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Type 2 Diabetes and Digestion

Type 2 diabetes is a condition where a person’s body has the inability to control blood glucose levels and becomes insulin resistant. There are common symptoms one can experience with insulin resistance such as excessive thirst and appetite, increase urinary frequency—especially at night—and fatigue, to name a few.

There is not one thing that causes type 2 diabetes, but it is the result of a combination of many things and can take years or even a decade of abuse to the body for diabetes to develop. There are lifestyle factors that influence physiological factors. The lifestyle factors are emotional stress, sedentary lifestyle and a poor diet high in simple carbohydrates. This way of living strongly influences a detrimental physiological domino effect of sympathetic dominance, subluxations (vertebral misalignments of the spine) and digestion dysfunction (enzyme deficiencies), which then leads to insulin resistance over time.

Prolonged stress, plus a diet high in simple carbohydrates (sugar), forces the body into sympathetic dominance. The sympathetic nervous system is the fight or flight response, but when the body becomes locked in this mode and the fight or flight response is always turned on, it becomes unhealthy and forces other physiological factors like digestion dysfunction, adrenal fatigue and hypoglycemia. This sympathetic dominance physically appears in the body through involuntary muscle contraction at the base of the skull and between the shoulder blades. To chiropractors, these are subluxations. Digestion dysfunction is influenced by subluxations at the base of the skull, thus decreasing vagal nerve stimulation to the digestion organs. So prolonged stress and a high sugar diet causes involuntary muscle contraction or subluxations, which leads to sympathetic dominance and digestion dysfunction.

A sustained high sugar diet contributes to digestion dysfunction and enzyme deficiencies. People that can’t digest fat compensate by consuming too much sugar because the cells and organs in the body need energy to function. When the body is under stress, the body turns to fat for energy instead of carbohydrates. This will require the person to consume more fat in the diet. Stress weakens digestion and causes enzyme deficiencies, making it difficult for the body to digest fat. In response to this situation, the body turns towards the easiest way to get energy—simple carbohydrates, or sugar. Excessive sugar consumption leads to carbohydrate metabolism challenges, deepens the hole of sympathetic dominance, perpetuates chronic inflammation in the body and leads to major nutritional imbalances and subluxations. This is the perfect recipe for developing type 2 diabetes.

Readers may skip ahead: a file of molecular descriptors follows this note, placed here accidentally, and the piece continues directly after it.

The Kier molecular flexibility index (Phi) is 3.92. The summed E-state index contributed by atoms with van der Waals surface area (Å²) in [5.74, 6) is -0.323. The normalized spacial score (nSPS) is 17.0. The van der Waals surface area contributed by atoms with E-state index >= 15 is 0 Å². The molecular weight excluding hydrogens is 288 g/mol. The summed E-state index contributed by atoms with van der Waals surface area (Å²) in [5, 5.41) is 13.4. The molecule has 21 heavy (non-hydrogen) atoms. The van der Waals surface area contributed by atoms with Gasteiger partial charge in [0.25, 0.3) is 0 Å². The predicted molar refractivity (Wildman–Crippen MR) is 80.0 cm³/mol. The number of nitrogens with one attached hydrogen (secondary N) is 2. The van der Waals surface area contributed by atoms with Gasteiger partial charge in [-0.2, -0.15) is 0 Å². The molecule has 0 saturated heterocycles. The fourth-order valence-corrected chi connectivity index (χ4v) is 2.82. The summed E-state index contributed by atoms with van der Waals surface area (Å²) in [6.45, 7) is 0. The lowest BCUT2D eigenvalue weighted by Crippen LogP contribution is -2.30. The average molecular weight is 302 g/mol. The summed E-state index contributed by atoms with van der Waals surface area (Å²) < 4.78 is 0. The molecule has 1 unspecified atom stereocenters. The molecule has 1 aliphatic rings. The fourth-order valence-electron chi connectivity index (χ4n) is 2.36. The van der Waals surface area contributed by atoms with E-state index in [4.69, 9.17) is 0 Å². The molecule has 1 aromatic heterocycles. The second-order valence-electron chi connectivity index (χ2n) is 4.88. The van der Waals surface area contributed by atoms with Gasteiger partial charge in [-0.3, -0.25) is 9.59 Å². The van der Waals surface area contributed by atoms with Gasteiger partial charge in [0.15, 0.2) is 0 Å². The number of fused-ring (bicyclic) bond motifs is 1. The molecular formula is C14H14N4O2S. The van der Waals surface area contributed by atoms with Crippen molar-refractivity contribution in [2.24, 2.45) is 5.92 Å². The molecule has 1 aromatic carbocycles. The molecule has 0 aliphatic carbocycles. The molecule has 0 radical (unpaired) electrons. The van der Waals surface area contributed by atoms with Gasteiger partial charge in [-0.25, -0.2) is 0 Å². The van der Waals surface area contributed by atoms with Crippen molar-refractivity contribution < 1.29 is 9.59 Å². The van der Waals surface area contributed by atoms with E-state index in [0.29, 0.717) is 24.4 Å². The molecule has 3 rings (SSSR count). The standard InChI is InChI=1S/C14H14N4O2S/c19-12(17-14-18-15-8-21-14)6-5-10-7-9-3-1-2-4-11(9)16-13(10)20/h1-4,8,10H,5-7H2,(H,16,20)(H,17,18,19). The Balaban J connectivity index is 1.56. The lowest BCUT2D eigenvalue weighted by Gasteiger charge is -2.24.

There is good news—it can be reversed. The human body is amazing and can heal, provided that it is given functional support, proper nutrition, time and space for it to heal. The challenge is getting people to change their habits. The more one is open to changing habits and willing to learn more healthful ways, the better chances one has to heal the body.

Reversing Type 2 diabetes can be done, but it is an uphill battle and will take time. Lifestyle factors need to change, and the physiological factors will need significant support. It’s important to align with the right health professional to help manage lifestyle changes. One of the best ways to start is cleaning up the diet by eliminating processed, genetically modified food, fried and fast foods, and start consuming more whole food (fresh fruits and vegetables). Flood the body with the right organic vegetables, clean meats, seeds and nuts. Be more conscious about chewing food and take enzymes supplements to strengthen the digestion and immune systems. Start an exercise program or just get out and start walking. Consistent chiropractic adjustments also help to support the body, pull it out of sympathetic dominance and significantly facilitate the healing process from within.

Dr. Keith Giaquinto is an internal health specialist located at 300 E. Ogden Ave., Naperville. For more information, call 630-246-2627 or visit

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